Five Poems by Darek Foks (b. 1966)

The Deer Hunters

Come, dear friend, we shall save something

for posterity. What is your opinion

of this gentleman urinating in the alley

that we have so many memories of?

I shall tell him that it is not nice

and you at the same time shall catch him

good. Just like that! Hold

on tight to the net and be careful, so that

he does not get his coat dirty (a fine garment

from the early sixties), and I

will be right back, after I get

a bigger stick pin.


Translated by Marit MacArthur and Marta Pilarska




Outside the Map 

Christ, darling, it always gives out

when we’re almost there. It always gives out


when pottery provides employment

to many of our rural folk, and starts to


bring in profits. It always gives out

when I pour water on a whale.


It always gives out when I ask:

“Isn’t there a gas station nearby?”


It always gives out when I say:

“We sure could use a gas station.”


It always gives out when I shout:

“Look out for a gas station!”


It always gives out when I request:

“If you see a gas station,


please tell me.” It always gives out

when I translate everything into English


or Japanese. It always it gives out

when we pass the house of a gynecologist


where at least three patients

are sitting, and each driver


of the cars at the front of the gate

wonders about his own full tank,


without which there’s less of everything,

without which nothing goes (and the map


won’t give out). It always gives out

when you need to write on both sides


(because you need to write on both sides

and the map gives out on you.) It always


could have given out sooner.


Translated by Marit MacArthur and Marta Pilarska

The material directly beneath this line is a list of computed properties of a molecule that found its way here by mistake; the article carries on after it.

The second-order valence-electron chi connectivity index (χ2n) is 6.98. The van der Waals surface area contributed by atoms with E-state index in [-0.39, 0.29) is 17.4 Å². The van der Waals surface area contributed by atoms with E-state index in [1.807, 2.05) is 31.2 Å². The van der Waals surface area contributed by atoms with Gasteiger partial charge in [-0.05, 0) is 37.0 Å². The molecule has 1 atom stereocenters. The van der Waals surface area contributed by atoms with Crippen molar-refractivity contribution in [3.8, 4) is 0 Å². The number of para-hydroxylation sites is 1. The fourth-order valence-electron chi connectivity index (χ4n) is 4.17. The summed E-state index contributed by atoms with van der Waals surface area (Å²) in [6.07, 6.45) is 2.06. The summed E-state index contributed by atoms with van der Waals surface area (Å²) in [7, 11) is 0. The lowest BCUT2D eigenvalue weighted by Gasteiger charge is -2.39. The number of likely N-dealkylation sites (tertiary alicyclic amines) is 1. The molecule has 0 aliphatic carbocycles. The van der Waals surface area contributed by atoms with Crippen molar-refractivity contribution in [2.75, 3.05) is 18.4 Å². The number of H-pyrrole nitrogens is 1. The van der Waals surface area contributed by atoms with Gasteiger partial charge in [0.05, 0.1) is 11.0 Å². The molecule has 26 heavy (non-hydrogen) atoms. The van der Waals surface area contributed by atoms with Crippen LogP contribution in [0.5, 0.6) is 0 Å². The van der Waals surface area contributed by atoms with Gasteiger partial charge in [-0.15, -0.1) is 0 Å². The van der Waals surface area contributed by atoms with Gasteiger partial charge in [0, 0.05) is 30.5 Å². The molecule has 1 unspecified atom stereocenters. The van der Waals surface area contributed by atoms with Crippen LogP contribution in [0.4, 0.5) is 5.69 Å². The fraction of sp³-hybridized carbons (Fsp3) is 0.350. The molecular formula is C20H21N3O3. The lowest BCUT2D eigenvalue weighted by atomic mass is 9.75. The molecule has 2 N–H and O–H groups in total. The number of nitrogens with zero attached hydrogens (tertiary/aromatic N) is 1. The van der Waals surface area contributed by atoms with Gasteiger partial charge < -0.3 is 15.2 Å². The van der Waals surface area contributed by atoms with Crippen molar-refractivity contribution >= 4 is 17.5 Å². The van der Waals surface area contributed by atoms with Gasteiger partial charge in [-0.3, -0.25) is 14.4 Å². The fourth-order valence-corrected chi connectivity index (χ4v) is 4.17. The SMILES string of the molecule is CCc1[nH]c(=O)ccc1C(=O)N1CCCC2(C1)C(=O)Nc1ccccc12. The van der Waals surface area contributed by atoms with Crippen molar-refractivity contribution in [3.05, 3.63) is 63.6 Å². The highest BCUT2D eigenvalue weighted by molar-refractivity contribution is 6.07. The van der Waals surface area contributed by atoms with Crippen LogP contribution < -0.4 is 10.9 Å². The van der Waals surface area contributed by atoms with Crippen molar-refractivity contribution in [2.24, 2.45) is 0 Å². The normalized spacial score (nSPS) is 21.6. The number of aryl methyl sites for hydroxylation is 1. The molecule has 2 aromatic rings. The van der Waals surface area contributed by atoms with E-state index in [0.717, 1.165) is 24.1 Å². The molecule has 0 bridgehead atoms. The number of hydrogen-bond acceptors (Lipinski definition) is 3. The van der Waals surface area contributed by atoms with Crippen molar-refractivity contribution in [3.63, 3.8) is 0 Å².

Birch Wood 

In our building

one guy

leaves for

work at five

a.m. He ought to

move out

the sooner the better.

Ideally at four



son. The bombs

Hitler dropped didn’t

catch the milkman.

He went out as usual

on the streets of London

in his slightly wrinkled

milkman’s uniform.


are among us.


Hitler’s bombs

did catch

the bottles

that had hoped

to welcome the milkman

in the early morning

The early morning

went out to fuck

with Hitler’s bombs.


I saw the milkman

in a photo

in National Geographic.

He was the only milkman

I looked at closely.

His cart 
full of bottles

is my cart

full of bottles.


I can’t say

to myself “Son,”

and this complicates

matters a little, if maybe

I wanted to play the father.

Son, now I

am talking to Mama,

who sent me to the cellar

for wine, where there


is no television.

Space Heater,

which I subscribed to

in April

has not yet arrived.

It should have come

in November.

Cozy poems,

cozy stories,


hot reviews.”

Very early

this year I paid

for the subscription

to Sestina.

They were to publish

three of my pieces,

the ones about the army.

It’s likely they published


one. It’s likely

the lady

who delivers the letters

knows it by heart.

Her husband

was a sergeant.

Crushed by a tank.

The lady delivers letters

because she cannot


sit still. The bicycle

her husband left her.

She won’t talk

with strangers

about the chain.

She doesn’t need lights:

her brother-in-law

picks her up on his way

to the station. She gets a discount


on everything,

even on Transportation,

which she’s been reading since May.

Since May she’s also been

looking through Cherished Italics,

Friday’s Haiku,

Baroque with Us,

and Elegy for the Partisans.